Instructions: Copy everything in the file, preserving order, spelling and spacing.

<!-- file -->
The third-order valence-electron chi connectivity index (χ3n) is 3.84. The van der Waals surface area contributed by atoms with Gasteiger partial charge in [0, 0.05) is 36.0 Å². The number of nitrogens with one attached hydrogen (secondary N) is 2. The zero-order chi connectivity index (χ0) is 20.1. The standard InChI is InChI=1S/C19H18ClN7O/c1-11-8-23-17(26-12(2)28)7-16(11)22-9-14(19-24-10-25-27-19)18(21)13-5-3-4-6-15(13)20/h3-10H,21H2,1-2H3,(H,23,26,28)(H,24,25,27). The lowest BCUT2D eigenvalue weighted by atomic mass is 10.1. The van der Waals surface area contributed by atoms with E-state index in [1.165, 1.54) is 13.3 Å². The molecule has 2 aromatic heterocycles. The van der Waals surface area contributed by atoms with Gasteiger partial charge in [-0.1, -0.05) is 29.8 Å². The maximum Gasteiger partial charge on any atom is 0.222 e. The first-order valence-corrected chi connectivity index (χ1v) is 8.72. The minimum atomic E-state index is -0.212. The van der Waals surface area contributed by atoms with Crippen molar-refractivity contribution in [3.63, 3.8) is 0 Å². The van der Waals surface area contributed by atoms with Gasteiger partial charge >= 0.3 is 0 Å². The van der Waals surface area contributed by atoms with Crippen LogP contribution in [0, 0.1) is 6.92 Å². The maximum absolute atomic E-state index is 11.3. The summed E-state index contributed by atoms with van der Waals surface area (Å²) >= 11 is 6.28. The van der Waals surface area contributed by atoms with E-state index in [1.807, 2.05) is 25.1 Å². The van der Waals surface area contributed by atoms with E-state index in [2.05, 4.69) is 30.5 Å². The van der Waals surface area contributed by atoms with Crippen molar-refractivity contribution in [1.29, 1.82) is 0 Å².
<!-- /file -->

The third-order valence-electron chi connectivity index (χ3n) is 3.84. The van der Waals surface area contributed by atoms with Gasteiger partial charge in [0, 0.05) is 36.0 Å². The number of nitrogens with one attached hydrogen (secondary N) is 2. The zero-order chi connectivity index (χ0) is 20.1. The standard InChI is InChI=1S/C19H18ClN7O/c1-11-8-23-17(26-12(2)28)7-16(11)22-9-14(19-24-10-25-27-19)18(21)13-5-3-4-6-15(13)20/h3-10H,21H2,1-2H3,(H,23,26,28)(H,24,25,27). The lowest BCUT2D eigenvalue weighted by atomic mass is 10.1. The van der Waals surface area contributed by atoms with E-state index in [1.165, 1.54) is 13.3 Å². The molecule has 2 aromatic heterocycles. The van der Waals surface area contributed by atoms with Gasteiger partial charge in [-0.1, -0.05) is 29.8 Å². The maximum Gasteiger partial charge on any atom is 0.222 e. The first-order valence-corrected chi connectivity index (χ1v) is 8.72. The minimum atomic E-state index is -0.212. The van der Waals surface area contributed by atoms with Crippen molar-refractivity contribution in [3.63, 3.8) is 0 Å². The van der Waals surface area contributed by atoms with Gasteiger partial charge >= 0.3 is 0 Å². The van der Waals surface area contributed by atoms with Crippen LogP contribution in [0, 0.1) is 6.92 Å². The maximum absolute atomic E-state index is 11.3. The summed E-state index contributed by atoms with van der Waals surface area (Å²) >= 11 is 6.28. The van der Waals surface area contributed by atoms with E-state index in [1.807, 2.05) is 25.1 Å². The van der Waals surface area contributed by atoms with E-state index in [2.05, 4.69) is 30.5 Å². The van der Waals surface area contributed by atoms with Crippen molar-refractivity contribution in [1.29, 1.82) is 0 Å².